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Posted by on Feb 18, 2022 in Development, Microsoft Teams | 0 comments

Microsoft Teams Apps now support in-app purchases

Microsoft Teams Apps now support in-app purchases

The Microsoft Teams App ecosystem got yet another feature recently: the ability for developers to transact in-app purchases by making use of dedicated API calls to trigger “purchase experiences”.

You’ve been able to charge money for Teams apps for a little while now, but this is a decision that users made up-front when installing the app. This change is essentially the ability for users to change subscription after installation, via a new method in the Teams client SDK: microsoftTeams.monetization.openPurchaseExperience().

I looked around a bit, and this API call actually isn’t that new – it’s in the current version of the SDK (v1.11) but just wasn’t much noticed (at least not by me until new documentation showed up describing it).

Calling the method overlays a dialog showing the available subscriptions, as set up by the app developer (same one as for purchasing the app prior to installation):

You need .. a new permission?

For reasons I don’t fully understand, a new RSC permission is needed if you want to implement this functionality, specifically the Delegated permission InAppPurchase.Allow.User. The reason I don’t understand it is that this feature isn’t providing access to any new piece of information, or enabling any ability to modify anything about the channel the application is installed in. It’s more like a feature flag. Maybe the reason is to ensure that someone in authority (such as an owner of the channel) is made aware or, and thus consents to, the reality that end-users may choose to upgrade to a paid plan of the software that’s been installed in the channel.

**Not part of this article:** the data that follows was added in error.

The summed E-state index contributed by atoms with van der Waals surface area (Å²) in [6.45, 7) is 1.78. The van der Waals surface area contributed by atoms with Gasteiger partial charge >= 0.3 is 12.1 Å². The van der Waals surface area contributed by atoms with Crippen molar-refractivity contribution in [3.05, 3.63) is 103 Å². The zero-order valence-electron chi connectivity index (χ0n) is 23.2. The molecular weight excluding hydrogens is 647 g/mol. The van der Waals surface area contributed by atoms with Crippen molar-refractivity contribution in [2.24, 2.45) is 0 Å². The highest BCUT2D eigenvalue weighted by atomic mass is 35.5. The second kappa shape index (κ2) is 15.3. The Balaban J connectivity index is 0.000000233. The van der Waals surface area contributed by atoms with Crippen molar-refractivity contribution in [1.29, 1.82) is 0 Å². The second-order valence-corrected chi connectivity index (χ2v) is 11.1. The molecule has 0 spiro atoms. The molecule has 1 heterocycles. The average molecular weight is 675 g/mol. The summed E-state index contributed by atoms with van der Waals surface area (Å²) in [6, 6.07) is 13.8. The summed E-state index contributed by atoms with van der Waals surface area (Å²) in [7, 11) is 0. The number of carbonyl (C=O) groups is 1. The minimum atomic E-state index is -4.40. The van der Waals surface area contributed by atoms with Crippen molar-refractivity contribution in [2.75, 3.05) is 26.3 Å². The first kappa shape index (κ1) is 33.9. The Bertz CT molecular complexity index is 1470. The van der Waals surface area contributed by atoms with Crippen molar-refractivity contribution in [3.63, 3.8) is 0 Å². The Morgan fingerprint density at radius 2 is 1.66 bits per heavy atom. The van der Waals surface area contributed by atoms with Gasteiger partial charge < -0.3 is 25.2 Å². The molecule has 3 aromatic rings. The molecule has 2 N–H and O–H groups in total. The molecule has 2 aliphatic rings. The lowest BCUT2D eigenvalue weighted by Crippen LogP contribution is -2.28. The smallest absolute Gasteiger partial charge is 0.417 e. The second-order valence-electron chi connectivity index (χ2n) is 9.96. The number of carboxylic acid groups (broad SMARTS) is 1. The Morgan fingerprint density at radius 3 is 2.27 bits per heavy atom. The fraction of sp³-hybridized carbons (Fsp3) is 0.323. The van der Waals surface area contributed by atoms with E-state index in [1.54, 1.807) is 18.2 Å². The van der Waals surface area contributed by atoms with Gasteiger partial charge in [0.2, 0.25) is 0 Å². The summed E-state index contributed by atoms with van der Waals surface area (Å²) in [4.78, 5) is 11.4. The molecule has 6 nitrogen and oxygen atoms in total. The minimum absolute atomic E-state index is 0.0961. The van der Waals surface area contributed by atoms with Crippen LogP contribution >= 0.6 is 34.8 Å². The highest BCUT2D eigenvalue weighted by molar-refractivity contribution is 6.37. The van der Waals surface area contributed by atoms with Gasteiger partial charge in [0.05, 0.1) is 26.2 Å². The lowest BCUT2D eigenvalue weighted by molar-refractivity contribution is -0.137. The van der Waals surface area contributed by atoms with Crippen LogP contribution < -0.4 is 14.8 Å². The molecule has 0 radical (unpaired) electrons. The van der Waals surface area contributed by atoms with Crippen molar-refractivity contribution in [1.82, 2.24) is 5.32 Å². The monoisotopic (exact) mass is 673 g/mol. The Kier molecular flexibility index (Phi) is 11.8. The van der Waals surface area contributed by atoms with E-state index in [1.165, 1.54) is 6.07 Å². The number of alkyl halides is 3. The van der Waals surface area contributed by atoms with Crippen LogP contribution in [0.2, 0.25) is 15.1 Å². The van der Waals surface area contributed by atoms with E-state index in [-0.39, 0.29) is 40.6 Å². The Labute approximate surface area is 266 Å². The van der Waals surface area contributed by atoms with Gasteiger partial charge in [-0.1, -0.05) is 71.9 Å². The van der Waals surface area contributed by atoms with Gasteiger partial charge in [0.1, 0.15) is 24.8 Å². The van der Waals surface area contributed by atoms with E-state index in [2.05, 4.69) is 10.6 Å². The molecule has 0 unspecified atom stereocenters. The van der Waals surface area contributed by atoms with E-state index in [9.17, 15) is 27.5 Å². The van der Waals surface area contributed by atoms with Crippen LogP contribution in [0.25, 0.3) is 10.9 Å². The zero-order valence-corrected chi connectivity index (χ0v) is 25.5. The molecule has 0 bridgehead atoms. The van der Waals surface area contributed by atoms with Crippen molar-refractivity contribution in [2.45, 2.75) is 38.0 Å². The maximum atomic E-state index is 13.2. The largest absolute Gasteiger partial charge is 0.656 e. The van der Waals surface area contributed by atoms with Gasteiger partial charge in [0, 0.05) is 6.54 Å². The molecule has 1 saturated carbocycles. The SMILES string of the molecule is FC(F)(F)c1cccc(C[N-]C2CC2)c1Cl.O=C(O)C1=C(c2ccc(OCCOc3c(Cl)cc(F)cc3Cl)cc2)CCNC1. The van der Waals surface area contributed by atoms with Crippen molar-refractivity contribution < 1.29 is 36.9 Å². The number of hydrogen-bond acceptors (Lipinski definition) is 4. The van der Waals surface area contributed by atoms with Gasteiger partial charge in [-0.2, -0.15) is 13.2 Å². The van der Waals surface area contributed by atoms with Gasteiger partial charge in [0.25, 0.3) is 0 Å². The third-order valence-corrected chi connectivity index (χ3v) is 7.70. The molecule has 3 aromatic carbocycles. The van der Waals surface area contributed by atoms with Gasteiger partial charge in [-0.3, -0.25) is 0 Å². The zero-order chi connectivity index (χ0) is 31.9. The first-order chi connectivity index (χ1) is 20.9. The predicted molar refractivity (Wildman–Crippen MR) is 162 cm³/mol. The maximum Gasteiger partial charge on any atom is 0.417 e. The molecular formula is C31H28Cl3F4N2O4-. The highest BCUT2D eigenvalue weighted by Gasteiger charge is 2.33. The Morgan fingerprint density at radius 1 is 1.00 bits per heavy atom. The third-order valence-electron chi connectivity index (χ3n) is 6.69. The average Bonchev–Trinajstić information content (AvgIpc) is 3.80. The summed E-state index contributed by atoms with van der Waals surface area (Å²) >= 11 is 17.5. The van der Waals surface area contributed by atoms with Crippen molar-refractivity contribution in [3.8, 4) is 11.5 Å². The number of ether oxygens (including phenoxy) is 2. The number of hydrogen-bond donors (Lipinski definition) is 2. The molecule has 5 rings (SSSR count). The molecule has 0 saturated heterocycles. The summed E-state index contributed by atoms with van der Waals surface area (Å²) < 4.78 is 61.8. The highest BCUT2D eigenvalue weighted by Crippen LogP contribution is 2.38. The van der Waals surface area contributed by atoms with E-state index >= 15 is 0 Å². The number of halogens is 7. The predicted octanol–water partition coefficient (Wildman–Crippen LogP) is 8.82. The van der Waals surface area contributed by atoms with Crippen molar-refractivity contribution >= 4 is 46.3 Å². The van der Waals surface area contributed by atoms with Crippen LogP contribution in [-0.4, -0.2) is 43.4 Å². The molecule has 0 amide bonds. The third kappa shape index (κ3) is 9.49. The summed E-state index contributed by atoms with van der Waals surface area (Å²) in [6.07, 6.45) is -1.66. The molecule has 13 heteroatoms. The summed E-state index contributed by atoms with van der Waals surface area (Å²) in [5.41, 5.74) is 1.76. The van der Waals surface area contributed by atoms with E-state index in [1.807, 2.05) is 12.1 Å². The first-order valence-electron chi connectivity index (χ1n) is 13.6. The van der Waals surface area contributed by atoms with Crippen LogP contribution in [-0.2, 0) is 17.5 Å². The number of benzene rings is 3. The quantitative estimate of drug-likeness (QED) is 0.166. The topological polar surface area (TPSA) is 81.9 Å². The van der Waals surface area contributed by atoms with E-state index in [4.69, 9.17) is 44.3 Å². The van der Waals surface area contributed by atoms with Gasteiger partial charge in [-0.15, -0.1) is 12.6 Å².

I definitely still have questions about how this works, who gets charged, how to change subscriptions again later, and whether admins can control which users (if any) are able to invoke these upgrades, but I haven’t yet had a chance to set this up and play with it. There is also a preview offer type you can add to you application to test the end-to-end subscription flow, presumably without spending actual money, so I will also be looking at that.

If you’d like to know more about this, let me know and I’ll put together a video about my experiences setting everything up and walking through the various different user flows.

Written by Tom Morgan

Tom is a Microsoft Teams Platform developer and Microsoft MVP who has been blogging for over a decade. Find out more.
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